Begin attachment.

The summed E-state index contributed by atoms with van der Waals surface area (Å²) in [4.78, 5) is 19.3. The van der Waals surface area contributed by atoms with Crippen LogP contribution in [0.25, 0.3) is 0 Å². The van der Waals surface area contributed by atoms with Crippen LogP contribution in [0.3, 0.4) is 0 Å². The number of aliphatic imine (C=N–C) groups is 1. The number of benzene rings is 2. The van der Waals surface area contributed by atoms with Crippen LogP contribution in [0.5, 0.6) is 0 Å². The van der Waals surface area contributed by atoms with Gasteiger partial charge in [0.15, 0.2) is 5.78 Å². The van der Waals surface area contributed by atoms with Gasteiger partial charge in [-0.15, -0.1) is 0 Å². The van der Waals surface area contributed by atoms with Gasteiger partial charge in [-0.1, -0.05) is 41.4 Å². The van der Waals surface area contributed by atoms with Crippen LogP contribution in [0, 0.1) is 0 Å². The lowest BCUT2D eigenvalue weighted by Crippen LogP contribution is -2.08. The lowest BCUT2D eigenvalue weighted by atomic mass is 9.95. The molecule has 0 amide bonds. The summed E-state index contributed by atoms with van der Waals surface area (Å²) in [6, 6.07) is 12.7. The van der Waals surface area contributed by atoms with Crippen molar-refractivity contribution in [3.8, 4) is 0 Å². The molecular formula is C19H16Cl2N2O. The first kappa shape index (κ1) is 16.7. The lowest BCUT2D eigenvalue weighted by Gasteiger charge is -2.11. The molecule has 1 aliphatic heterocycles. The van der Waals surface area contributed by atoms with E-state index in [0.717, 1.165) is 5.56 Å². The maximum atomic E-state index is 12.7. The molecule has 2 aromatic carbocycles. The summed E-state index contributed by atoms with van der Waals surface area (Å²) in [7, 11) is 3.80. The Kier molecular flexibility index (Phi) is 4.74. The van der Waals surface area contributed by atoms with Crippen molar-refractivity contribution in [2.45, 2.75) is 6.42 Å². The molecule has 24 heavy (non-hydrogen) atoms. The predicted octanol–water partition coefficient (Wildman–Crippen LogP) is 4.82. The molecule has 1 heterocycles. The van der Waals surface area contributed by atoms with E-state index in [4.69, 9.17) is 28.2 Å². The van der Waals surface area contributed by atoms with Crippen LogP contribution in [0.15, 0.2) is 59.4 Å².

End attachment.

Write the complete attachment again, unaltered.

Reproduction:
The summed E-state index contributed by atoms with van der Waals surface area (Å²) in [4.78, 5) is 19.3. The van der Waals surface area contributed by atoms with Crippen LogP contribution in [0.25, 0.3) is 0 Å². The van der Waals surface area contributed by atoms with Crippen LogP contribution in [0.3, 0.4) is 0 Å². The number of aliphatic imine (C=N–C) groups is 1. The number of benzene rings is 2. The van der Waals surface area contributed by atoms with Crippen LogP contribution in [0.5, 0.6) is 0 Å². The van der Waals surface area contributed by atoms with Gasteiger partial charge in [0.15, 0.2) is 5.78 Å². The van der Waals surface area contributed by atoms with Gasteiger partial charge in [-0.15, -0.1) is 0 Å². The van der Waals surface area contributed by atoms with Gasteiger partial charge in [-0.1, -0.05) is 41.4 Å². The van der Waals surface area contributed by atoms with Crippen LogP contribution in [0, 0.1) is 0 Å². The lowest BCUT2D eigenvalue weighted by Crippen LogP contribution is -2.08. The lowest BCUT2D eigenvalue weighted by atomic mass is 9.95. The molecule has 0 amide bonds. The summed E-state index contributed by atoms with van der Waals surface area (Å²) in [6, 6.07) is 12.7. The van der Waals surface area contributed by atoms with Crippen molar-refractivity contribution in [3.8, 4) is 0 Å². The molecular formula is C19H16Cl2N2O. The first kappa shape index (κ1) is 16.7. The lowest BCUT2D eigenvalue weighted by Gasteiger charge is -2.11. The molecule has 1 aliphatic heterocycles. The van der Waals surface area contributed by atoms with E-state index in [0.717, 1.165) is 5.56 Å². The maximum atomic E-state index is 12.7. The molecule has 2 aromatic carbocycles. The summed E-state index contributed by atoms with van der Waals surface area (Å²) in [7, 11) is 3.80. The Kier molecular flexibility index (Phi) is 4.74. The van der Waals surface area contributed by atoms with Crippen molar-refractivity contribution in [2.45, 2.75) is 6.42 Å². The molecule has 24 heavy (non-hydrogen) atoms. The predicted octanol–water partition coefficient (Wildman–Crippen LogP) is 4.82. The molecule has 1 heterocycles. The van der Waals surface area contributed by atoms with E-state index in [4.69, 9.17) is 28.2 Å². The van der Waals surface area contributed by atoms with Crippen LogP contribution in [0.15, 0.2) is 59.4 Å².